Before yesterday, it was hard to imagine Westminster gripped by any topic bar the fate of the Prime Minister. Then came the revelation that Parliament had been infiltrated by a Chinese spy, Christine Lee, who has channelled hundreds of thousands of pounds to the office of the Labour MP and Jeremy Corbyn ally, Barry Gardiner.
The security notice issued by MI5, warning other MPs of her attempts to “ensure the UK political landscape is favourable to the Chinese Communist Party’s agenda” dumbfounded many, including Sir Iain Duncan Smith, who has revealed in the past that he has been a target of Chinese threats for his support of sanctions against those involved in Beijing’s awful repression of Uyghur Muslims. Sir Iain asked three important questions: Why is no further action being taken against Ms Lee, who is not being deported? Did she get access to information – such as the details of Hong Kong refugees – which could put lives at risk? And perhaps most significantly, will there be an overhaul of security procedures at Westminster?
It is clear that the last two points merit investigation, for Ms Lee has been active across the political spectrum for many years, featuring in photos alongside Ken Livingstone and receiving an award from Theresa May. Even Lib Dem leader Ed Davey has received money from her. How many other MPs beyond Gardiner – who denies wrongdoing and says he has been in close contact with the security services – has she been close to?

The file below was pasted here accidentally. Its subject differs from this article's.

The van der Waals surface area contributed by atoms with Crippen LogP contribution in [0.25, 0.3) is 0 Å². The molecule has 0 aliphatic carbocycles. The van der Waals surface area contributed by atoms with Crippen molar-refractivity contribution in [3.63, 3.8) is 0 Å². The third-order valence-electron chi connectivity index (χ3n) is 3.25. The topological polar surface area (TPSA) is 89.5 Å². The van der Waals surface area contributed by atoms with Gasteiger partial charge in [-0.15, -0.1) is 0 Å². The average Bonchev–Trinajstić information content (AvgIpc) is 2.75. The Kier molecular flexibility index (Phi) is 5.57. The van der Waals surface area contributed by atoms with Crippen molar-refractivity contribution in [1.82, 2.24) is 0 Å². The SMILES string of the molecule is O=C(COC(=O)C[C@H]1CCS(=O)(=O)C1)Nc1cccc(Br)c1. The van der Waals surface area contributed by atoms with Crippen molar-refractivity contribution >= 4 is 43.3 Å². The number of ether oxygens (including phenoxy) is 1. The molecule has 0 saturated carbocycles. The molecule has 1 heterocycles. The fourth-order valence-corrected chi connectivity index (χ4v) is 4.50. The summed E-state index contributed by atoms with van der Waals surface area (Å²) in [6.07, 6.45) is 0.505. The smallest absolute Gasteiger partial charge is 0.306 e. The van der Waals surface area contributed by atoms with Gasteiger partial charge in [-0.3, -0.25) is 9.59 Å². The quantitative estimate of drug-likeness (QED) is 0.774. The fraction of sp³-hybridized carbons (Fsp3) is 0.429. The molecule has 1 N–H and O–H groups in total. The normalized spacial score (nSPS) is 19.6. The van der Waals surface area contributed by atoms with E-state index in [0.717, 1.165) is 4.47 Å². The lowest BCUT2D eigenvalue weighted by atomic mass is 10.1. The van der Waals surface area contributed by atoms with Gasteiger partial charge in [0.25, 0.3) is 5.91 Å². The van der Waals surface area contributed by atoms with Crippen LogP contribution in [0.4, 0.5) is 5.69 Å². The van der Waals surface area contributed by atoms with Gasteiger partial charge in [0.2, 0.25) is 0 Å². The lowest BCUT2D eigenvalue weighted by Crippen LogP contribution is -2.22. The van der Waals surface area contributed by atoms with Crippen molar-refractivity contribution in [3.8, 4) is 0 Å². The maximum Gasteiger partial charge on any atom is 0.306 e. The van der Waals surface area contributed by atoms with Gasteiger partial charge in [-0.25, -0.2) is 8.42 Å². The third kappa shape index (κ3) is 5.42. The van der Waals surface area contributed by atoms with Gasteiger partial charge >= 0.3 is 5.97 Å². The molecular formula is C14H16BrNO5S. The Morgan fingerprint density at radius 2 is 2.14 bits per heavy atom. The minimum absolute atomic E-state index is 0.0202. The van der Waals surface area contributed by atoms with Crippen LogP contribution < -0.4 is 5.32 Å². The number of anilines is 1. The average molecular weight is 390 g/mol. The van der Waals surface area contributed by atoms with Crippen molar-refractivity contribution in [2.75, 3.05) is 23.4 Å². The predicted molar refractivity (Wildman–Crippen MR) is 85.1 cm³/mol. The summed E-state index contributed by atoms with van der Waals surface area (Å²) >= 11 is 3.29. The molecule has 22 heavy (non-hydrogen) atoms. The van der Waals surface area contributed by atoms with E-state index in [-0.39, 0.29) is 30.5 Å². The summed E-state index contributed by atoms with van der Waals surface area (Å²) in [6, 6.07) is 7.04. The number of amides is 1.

In an environment in which MPs – rightly – can be accused of sleaze for relatively small transgressions, it is incredible that such influence trading can take place openly and apparently above board in Parliament. An urgent review is now required not just into the extent of Ms Lee’s meddling, but also into how it was allowed to occur in the first place, then endure for so long. Parliamentary authorities urgently need to explain themselves.
The affair is both embarrassing and potentially threatening, if Lee has managed to acquire sensitive information held on the Westminster estate. But in one way it is also useful, as a reminder of China’s true nature. Only three years ago, Lee posed outside No 10 to celebrate a “golden era” of Sino-British relations. The scandal which she has just detonated is more evidence that the years ahead are likely to be anything but.